Internet coverage in India is growing by five million consumers per week. Many of those millions are buying their first smartphones, but many more are receiving smart speakers with Alexa, Google Assistant and Siri.
Alexa is making an especially aggressive push in India, in part by making Alexa particularly adept in Hinglish (the Hindi + English dialect popular across much of the country). In addition to accent and vocabulary, Alexa has been taught about Indian holidays, Biryani recipes, funny Cricket jokes and Bollywood plot lines. Developers have added 10,000 “skills” to Alexa appropriate for the Indian market (when Alexa launched in the US, by comparison, there were only 13 skills). Amazon is working hard to increase the skills “ecosystem”, paying the most successful skills developers over $100,000 annually.
The major expansion of smart speakers in developing countries raises an interesting prospect. The final billion or two people to get access to the internet likely won’t do that initially through a smartphone, but through a smart speaker. The poorest of the poor — that haven’t even seen radio, much less a computer — will have a small speaker in their hut that they can ask anything in their native language. “What will the weather be next week?”. “Can you connect me to my brother in the next village?”. “What is the history of my peoples?”.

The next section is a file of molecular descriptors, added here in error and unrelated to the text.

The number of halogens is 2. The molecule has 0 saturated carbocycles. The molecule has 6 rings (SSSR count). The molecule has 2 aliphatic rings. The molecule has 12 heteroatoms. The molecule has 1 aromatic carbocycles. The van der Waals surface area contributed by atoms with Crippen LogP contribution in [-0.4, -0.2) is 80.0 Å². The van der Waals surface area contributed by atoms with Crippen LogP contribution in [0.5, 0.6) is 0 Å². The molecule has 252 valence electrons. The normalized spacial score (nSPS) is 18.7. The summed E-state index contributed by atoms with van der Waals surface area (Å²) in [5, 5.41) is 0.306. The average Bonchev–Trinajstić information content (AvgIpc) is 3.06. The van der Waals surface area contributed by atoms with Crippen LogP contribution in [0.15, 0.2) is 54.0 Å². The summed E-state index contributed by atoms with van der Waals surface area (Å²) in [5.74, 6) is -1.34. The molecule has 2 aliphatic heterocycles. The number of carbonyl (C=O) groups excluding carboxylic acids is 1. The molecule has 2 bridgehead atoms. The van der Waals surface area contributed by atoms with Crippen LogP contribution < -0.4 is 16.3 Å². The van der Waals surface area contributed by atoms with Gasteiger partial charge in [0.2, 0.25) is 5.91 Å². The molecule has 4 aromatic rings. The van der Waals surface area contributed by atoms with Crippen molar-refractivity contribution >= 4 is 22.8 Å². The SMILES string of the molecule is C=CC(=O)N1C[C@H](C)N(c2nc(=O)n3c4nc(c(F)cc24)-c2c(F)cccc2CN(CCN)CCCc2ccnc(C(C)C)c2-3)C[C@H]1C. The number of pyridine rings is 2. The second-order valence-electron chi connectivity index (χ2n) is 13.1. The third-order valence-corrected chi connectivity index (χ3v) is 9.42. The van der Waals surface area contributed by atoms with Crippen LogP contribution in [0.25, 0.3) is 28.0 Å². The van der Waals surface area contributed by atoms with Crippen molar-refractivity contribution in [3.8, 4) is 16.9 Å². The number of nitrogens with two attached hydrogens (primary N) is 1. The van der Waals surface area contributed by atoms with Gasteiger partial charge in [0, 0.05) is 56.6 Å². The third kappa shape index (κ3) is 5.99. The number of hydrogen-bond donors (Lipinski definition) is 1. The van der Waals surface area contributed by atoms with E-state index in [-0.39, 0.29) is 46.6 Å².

How will this be perceived? When I play with smart speakers, I think “Wow — voice recognition has gotten good, and my bandwidth is finally sufficient, and the access to cloud services is impressive”.
What will they think? Will they — without any broader context — assume they are hearing the voice of God?